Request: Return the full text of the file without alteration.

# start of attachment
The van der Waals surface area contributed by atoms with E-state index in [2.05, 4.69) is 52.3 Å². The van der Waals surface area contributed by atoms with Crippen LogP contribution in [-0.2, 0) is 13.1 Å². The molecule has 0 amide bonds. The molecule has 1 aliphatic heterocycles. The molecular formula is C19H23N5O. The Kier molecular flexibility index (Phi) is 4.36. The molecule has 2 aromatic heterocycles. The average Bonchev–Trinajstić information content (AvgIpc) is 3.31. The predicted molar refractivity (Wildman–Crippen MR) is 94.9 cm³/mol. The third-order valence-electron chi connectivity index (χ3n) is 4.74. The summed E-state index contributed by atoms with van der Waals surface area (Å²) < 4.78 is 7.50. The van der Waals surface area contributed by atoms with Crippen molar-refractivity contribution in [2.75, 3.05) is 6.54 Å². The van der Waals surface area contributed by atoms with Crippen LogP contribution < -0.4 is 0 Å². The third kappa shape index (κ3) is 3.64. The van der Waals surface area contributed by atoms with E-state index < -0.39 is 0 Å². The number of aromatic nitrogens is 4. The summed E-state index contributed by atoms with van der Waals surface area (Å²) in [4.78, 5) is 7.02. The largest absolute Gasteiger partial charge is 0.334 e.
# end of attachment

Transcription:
The van der Waals surface area contributed by atoms with E-state index in [2.05, 4.69) is 52.3 Å². The van der Waals surface area contributed by atoms with Crippen LogP contribution in [-0.2, 0) is 13.1 Å². The molecule has 0 amide bonds. The molecule has 1 aliphatic heterocycles. The molecular formula is C19H23N5O. The Kier molecular flexibility index (Phi) is 4.36. The molecule has 2 aromatic heterocycles. The average Bonchev–Trinajstić information content (AvgIpc) is 3.31. The predicted molar refractivity (Wildman–Crippen MR) is 94.9 cm³/mol. The third-order valence-electron chi connectivity index (χ3n) is 4.74. The summed E-state index contributed by atoms with van der Waals surface area (Å²) < 4.78 is 7.50. The van der Waals surface area contributed by atoms with Crippen molar-refractivity contribution in [2.75, 3.05) is 6.54 Å². The van der Waals surface area contributed by atoms with Crippen LogP contribution < -0.4 is 0 Å². The third kappa shape index (κ3) is 3.64. The van der Waals surface area contributed by atoms with E-state index < -0.39 is 0 Å². The number of aromatic nitrogens is 4. The summed E-state index contributed by atoms with van der Waals surface area (Å²) in [4.78, 5) is 7.02. The largest absolute Gasteiger partial charge is 0.334 e.